Episode 70: HIV Prevention. Prevention is key in controlling HIV-AIDS. Listen to ways to prevent HIV, mainly by using condoms, PrEP and PEP.Introduction: HIV and AIDSBy Robert Dunn, MS3.Introduction: The Human Immunodeficiency Virus (HIV) is a retrovirus that is primarily transmitted via sex, needles or from mother to fetus. Once infected, the virus increases in its copies and decreases the individual's CD4+ cell count, thus leading to an immunocompromised state known as Acquired Immune Deficiency Syndrome (AIDS). Once with AIDS, the patient is susceptible to opportunistic infections. Prevention from AIDS includes several options. Condoms for safe sex practices are the least invasive and most readily accessible option for all patients. Pre-exposure prophylaxis (PrEP) is also an option for men who have sex with men (MSM) and transgender women. If the patient is also exposed to HIV, post-exposure prophylaxis (PEP) may also be an option to prevent infection but must be administer ideally 1-2 hours after exposure but no later than 72 hours after. Today we will briefly discuss how to prevent HIV infection.This is Rio Bravo qWeek, your weekly dose of knowledge brought to you by the Rio Bravo Family Medicine Residency Program from Bakersfield, California. Our program is affiliated with UCLA, and it's sponsored by Clinica Sierra Vista, Let Us Be Your Healthcare Home.___________________________HIV Series IV: HIV Prevention. By Robert Dunn, MS3.Participation by Huda Quanungo, MS3; Bahar Hamidi, MS3; and Hector Arreaza, MD.  HIV PreventionIntroductionThe Human Immunodeficiency Virus (HIV) is a retrovirus that is primarily transmitted via sex, needles or from mother to fetus. Once infected, the virus increases in its copies and decreases the individual's CD4+ cell count, thus leading to an immunocompromised state known as Acquired Immune Deficiency Syndrome (AIDS). Once with AIDS, the patient is susceptible to opportunistic infections. Prevention from AIDS includes several options. Condoms for safe sex practices are the least invasive and most readily accessible option for all patients. Pre-exposure prophylaxis (PrEP) is also an option for men who have sex with men (MSM) and transgender women. If the patient is also exposed to HIV, post-exposure prophylaxis (PEP) may also be an option to prevent infection, but it must be administered ideally 1-2 hours after exposure but no later than 72 hours after. We will concentrate in prevention during this episode.   What is HIV?The Human Immunodeficiency Virus (HIV) is a retrovirus. When the virus gains access to our body via cuts on the skin or mucosa:The virus injects its 10kb sized RNA genome into our cells. The RNA is transcribed to DNA via viral reverse transcriptase and is incorporated into our cellular DNA genome. This causes our cells to become a virus producer. Viral proteins translated in the cell are transported to the edge of the cell and can bud off into new viruses without lysing the cell.  Acute HIV symptoms. Some potential early symptoms of HIV can include fever, chills, rash, night sweats, muscle aches, sore throat, fatigue, lymphadenopathy, and mouth ulcers. The most common acute symptom is NO SYMPTOM. Many people do not feel sick with the acute infection of HIV. Some people can live years with HIV in “clinical latency” without knowing they are infected, but they can still be contagious during this time. As viral load (the amount of virus copies you have in your blood stream) increases, the CD4+ cells that contribute to our adaptive immunity continues to fall. That's why the best test during this period is not going to be HIV antibody but you should test for antigens. Specifically, the 4th Generation HIV test, which tests for both antibody and p24 antigens.Chronic symptoms. Once patients begin to present with opportunistic infections (i.e. Pneumocystis pneumonia – PCP), or have a CD4 count below 200, the patient is considered to have Acquired Immune Deficiency Syndrome (AIDS) and makes them susceptible to more serious infections. Without treatment, patients with AIDS typically survive about 3 years. Epidemiology of HIVHIV incidence: In 2019, there were 34,800 new HIV infections in the United States. This is an 8% decline from 2015. Amongst age groups: Age 25-34 had the highest rate of incidence (30.1 per 100,000)Age 35-44 had the second highest rate (16.5 per 100,000)Age 45-54 remained stableAge 13-24 had decreasing rates of incidence Amongst ethnic groups: Black/African-American groups has the highest rate of incidence (42.1 per 100,000)Hispanic/Latino had the second highest rate (21.7 per 100,000)Person of multiple races had the third highest (18.4 per 100,000) Amongst sex: Males had the highest rate of incidence (21 per 100,000)Females had the lowest rate of incidence (4.5 per 100,000) HIV Prevalence:In 2019, 1.2 million people (Ages 13 and older) in the US have HIV and 13% of them do not even know it. In 2020, there were an estimated 1.5 million people worldwide that acquired a new HIV infection. This is a 30% decline since 2020. An estimated 66% are receiving some HIV care and 57% were virally suppressed. Mortality: In 2019, there were 15,815 deaths among adults and adolescents diagnosed with HIV in the US. Preventative ScreeningThe USPSTF gives a Grade A recommendation for HIV screening for: Pregnant people and everyone between 15-65 years of age. All pregnant people at any point of their pregnancy, including those who present in labor or delivery and have an unknown status of HIV.The USPSTF only recommends a one-time screening and shows no benefit of repeat screening thereafter. Women may also be screened for subsequent pregnanciesAlso screen all Adolescents and adults ages 15-65.  An effective approach is routine opt-out HIV screening. This approach includes HIV screening as part of the standard preventive tests. This approach removes the stigma associated with HIV testing, it promotes earlier diagnosis and treatment, reduces risk of transmission, and it is cost-effective. The determination for repeated screening of individuals should take into account the following risk factors: -Men who have sex with men (MSM)-Individuals who live in areas with high prevalence of HIVIncluding attending to tuberculosis clinics, stay in a correctional facility, or homelessness-Injection drug use-Transactional/commercial sex work-1 or more new sexual partners -History of previous STIs Annual screening for HIV is reasonable, however, clinicians may want to screen patients every 3-6 months if they have an increased risk of HIV.  CondomsA simple and very effective method in HIV prevention is the use of condoms for safe sex practices. In 2009, the American College of Physicians (ACP) and the HIV medicine Association called for the wider availability of condoms and education to minimize HIV transmission. A meta-analysis of 12 HIV studies amongst heterosexual couples demonstrated the use of condoms in all penetrative sex acts reduced the risk of HIV transmission 7.4 times in comparison to those who never used condoms. Other studies show a 90-95% effectiveness in HIV prevention when “consistently” using condoms. A Cochrane review shoed that the use of a male latex condom in all acts of penetrative vaginal sex reduced HIV incidence by 80%. Overall, condoms are effective in HIV prevention.Pre-Exposure Prophylaxis (PrEP)Truvada and Descovy:Another option for prevention amongst HIV negative individuals is the use of Pre-Exposure Prophylaxis (PrEP). It is an anti-retroviral pill that is taken daily to maintain a steady-state level of the medication in the blood stream. The medication specifically a combination of 2 antiretroviral medications – Tenofovir and Emtricitabine. Both medications are nucleoside reverse transcriptase inhibitors (NRTIs) that work by blocking the viral reverse transcriptase from HIV and prevent the enzyme from copying the RNA genome into DNA. Therefore, it stops viral replications. There are 2 formulations of PrEP: Truvada and Descovy. Truvada's primary side effects are renal and bone toxicity with long-term use. Descovy's primary side effects are mild weight gain and dyslipidemia. Truvada is the most commonly prescribed PrEP because it has the most data since it has been around the longest. However, extra consideration should be taken for: Adolescents should weigh at least 35 kg before being prescribed PrEPDescovy may be preferred for adolescents by the prescribing physician as it is not associated with reduction in bone density, as Truvada is. Estimated GFR between 30 – 60Truvada is associated with acute and chronic kidney disease whereas Descovy is safe for patients with a GFR greater than 30Patients with osteoporosisTruvada is associated with bone toxicity, whereas Descovy is not. It is important to note that PrEP has only been studied in men or people who were assigned men at birth. So, its efficacy in vaginal sex and with vaginal fluids cannot be generalized at this time. Future of PrEP: In May 2020, the HIV Prevention Trials Network (HPTN) 083 randomized trial demonstrated the potential of an injectable PrEP. Carbotegravir, is an integrase inhibitor, which prevents the HIV integrase from incorporating the HIV genome into the cellular genome. This study demonstrated its efficacy as PrEP in comparison to Truvada with few new infections (13 versus 39, respectively). Carbotegravir would be given via injection once every 8 weeks. In September 2021, the pharmaceutical company Moderna will begin 2 human clinical trials for an HIV vaccine that use mRNA technology. Previous studies conducted with non-mRNA vaccines demonstrated that B cells can be stimulated to create antibodies against HIV. Since HIV becomes integrated in the cellular genome within 72 hours of transmission, a high level of antibodies must be produced and present in the body to offer an adequate level of immunity. Post-Exposure Prophylaxis (PEP)If an individual is exposed to blood or bodily fluids with high risk of HIV via percutaneous, mucus membrane or nonintact skin route, post-exposure prophylaxis (PEP) may be an option. PEP is indicated when the HIV status of the exposure source is unknown and are awaiting test results, or if the exposure source is HIV positive. Therapy should be started within 1 or 2 hours of exposure and it is not effective after 72 hours of initial exposure. The recommended duration of therapy is 4 weeks but no evidence has been shown for an optimal duration. Occupational exposure. There are 2 regimens for PEP: Truvada with Dolutegravir Truvada  with Raltegravir Both Doltegravir and Raltegravir are integrase inhibitors which block the integration of the viral genome into the cellular DNA. The regiments are chosen based on efficacy, side effects, patient convenience, and completion rates. Dolutegravir is chosen because it is given once daily. While Raltegravir is taken twice daily, most experience with PEP has been with Raltegravir. Other risk with Raltegravir are potential skeletal muscle toxicity and systemic-cutaneous reactions resembling Steven-Johnson syndrome. One final word about prevention of vertical transmission is making sure pregnant women are treated during pregnancy and if the baby is delivered from a patient whose viral load is “detectable”, the baby needs to be treated, but we'll let that topic for another time to discuss. Joke: What do you call the patient zero of HIV? First Aids.HIV incidence is decreasing thanks to many prevention measures taken globally, and we discussed screening, condoms, PrEP and PEP as part of this prevention efforts. Stay tuned for more relevant medical information in our next episode. ____ Now we conclude our episode number 70 “HIV Prevention.” Robert, Huda and Bahar explained some ways to prevent HIV, mainly by screening those at risk, using condoms, PrEP (pre-exposure prophylaxis) and PEP (post-exposure prophylaxis). Let's also remember that having a monogamous relationship and avoiding high risk sexual behaviors confer significant protection against HIV. Even without trying, every night you go to bed being a little wiser.Thanks for listening to Rio Bravo qWeek. If you have any feedback about this podcast, contact us by email RBresidency@clinicasierravista.org, or visit our website riobravofmrp.org/qweek. This podcast was created with educational purposes only. Visit your primary care physician for additional medical advice. This week we thank Hector Arreaza, Robert Dunn, Huda Quanungo, and Bahar Hamidi. Audio edition: Suraj Amrutia. See you next week!   References:About HIV. Center for Disease Control and Prevention, CDC.gov, June 1, 2021. https://www.cdc.gov/hiv/basics/whatishiv.html . Accessed September 21, 2021. Simon V, Ho DD, Abdool Karim Q. HIV/AIDS epidemiology, pathogenesis, prevention, and treatment. Lancet. 2006 Aug 5;368(9534):489-504. doi: 10.1016/S0140-6736(06)69157-5. PMID: 16890836; PMCID: PMC2913538. [https://pubmed.ncbi.nlm.nih.gov/16890836/]   US Statistics. HIV.gov, June 2, 2021. https://www.hiv.gov/hiv-basics/overview/data-and-trends/statistics . Accessed September 21, 2021.  The global HIV/AIDS Epidemic. HIV.gov, June 25, 2021. https://www.hiv.gov/hiv-basics/overview/data-and-trends/global-statistics. Accessed September 21, 2021.  Human Immunodeficiency Virus (HIV) Infection: Screening. U.S. Preventative Services Task Force, June 11, 2019. https://www.uspreventiveservicestaskforce.org/uspstf/recommendation/human-immunodeficiency-virus-hiv-infection-screening. Accessed September 21, 2021.  Holmes KK, Levine R, Weaver M. Effectiveness of condoms in preventing sexually transmitted infections. Bull World Health Organ. 2004 Jun;82(6):454-61. PMID: 15356939; PMCID: PMC2622864. [https://pubmed.ncbi.nlm.nih.gov/15356939/] Weller S, Davis K. Condom effectiveness in reducing heterosexual HIV transmission. Cochrane Database Syst Rev. 2002;(1):CD003255. doi: 10.1002/14651858.CD003255. PMID: 11869658. [https://www.cochranelibrary.com/cdsr/doi/10.1002/14651858.CD003255/full] Mayer, Kenneth H, MD, and Douglas Krakower, MD. Administration of pre-exposure prophylaxis against HIV infection. UpToDate, June 24, 2020. Accessed September 21, 2021. [https://www.uptodate.com/contents/administration-of-pre-exposure-prophylaxis-against-hiv-infection?search=8)%09Administration%20of%20pre-exposure%20prophylaxis%20against%20HIV%20infection&source=search_result&selectedTitle=1~150&usage_type=default&display_rank=1] Zachary, Kimon C, MD. Management of health care personnel exposed to HIV. UpToDate, June 07, 2019. Accessed September 21, 2021. [https://www.uptodate.com/contents/management-of-health-care-personnel-exposed-to-hiv?search=9)%09Management%20of%20health%20care%20personnel%20exposed%20to%20HIV&source=search_result&selectedTitle=1~150&usage_type=default&display_rank=1]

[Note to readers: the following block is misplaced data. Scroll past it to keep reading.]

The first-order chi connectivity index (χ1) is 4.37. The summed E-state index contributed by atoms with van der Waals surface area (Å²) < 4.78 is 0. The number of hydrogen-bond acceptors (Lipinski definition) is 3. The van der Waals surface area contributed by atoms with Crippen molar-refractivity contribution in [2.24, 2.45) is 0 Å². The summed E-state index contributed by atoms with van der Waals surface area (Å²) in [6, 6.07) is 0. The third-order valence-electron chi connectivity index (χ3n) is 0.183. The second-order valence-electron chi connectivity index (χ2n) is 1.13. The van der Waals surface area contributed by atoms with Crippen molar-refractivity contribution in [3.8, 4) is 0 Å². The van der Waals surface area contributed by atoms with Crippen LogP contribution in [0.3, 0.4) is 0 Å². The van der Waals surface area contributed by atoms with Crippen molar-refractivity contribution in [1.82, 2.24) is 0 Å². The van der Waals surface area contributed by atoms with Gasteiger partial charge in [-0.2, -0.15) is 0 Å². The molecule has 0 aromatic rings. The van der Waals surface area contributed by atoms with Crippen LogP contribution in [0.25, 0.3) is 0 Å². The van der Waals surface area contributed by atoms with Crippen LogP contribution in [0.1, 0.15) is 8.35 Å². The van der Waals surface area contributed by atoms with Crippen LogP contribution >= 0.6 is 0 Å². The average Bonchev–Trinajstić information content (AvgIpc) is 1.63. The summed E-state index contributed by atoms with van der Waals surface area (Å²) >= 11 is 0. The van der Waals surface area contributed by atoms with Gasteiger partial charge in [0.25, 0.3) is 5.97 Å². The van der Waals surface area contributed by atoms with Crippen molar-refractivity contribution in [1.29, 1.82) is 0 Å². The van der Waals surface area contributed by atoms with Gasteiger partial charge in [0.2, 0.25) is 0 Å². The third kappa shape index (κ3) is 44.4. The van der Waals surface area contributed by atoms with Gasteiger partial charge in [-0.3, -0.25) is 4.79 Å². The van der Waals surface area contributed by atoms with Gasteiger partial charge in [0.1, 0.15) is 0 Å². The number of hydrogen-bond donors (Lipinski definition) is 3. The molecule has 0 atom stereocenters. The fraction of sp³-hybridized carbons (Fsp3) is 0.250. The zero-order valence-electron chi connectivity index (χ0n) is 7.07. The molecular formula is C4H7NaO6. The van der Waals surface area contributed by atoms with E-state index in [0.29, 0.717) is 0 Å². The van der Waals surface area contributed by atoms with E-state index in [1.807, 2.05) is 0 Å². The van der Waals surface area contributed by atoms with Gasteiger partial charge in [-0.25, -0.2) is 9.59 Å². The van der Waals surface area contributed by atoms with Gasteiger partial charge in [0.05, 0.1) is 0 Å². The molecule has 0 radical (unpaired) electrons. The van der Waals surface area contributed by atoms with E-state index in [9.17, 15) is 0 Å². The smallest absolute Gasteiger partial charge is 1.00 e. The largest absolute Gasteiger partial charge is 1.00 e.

Public Health Review Morning Edition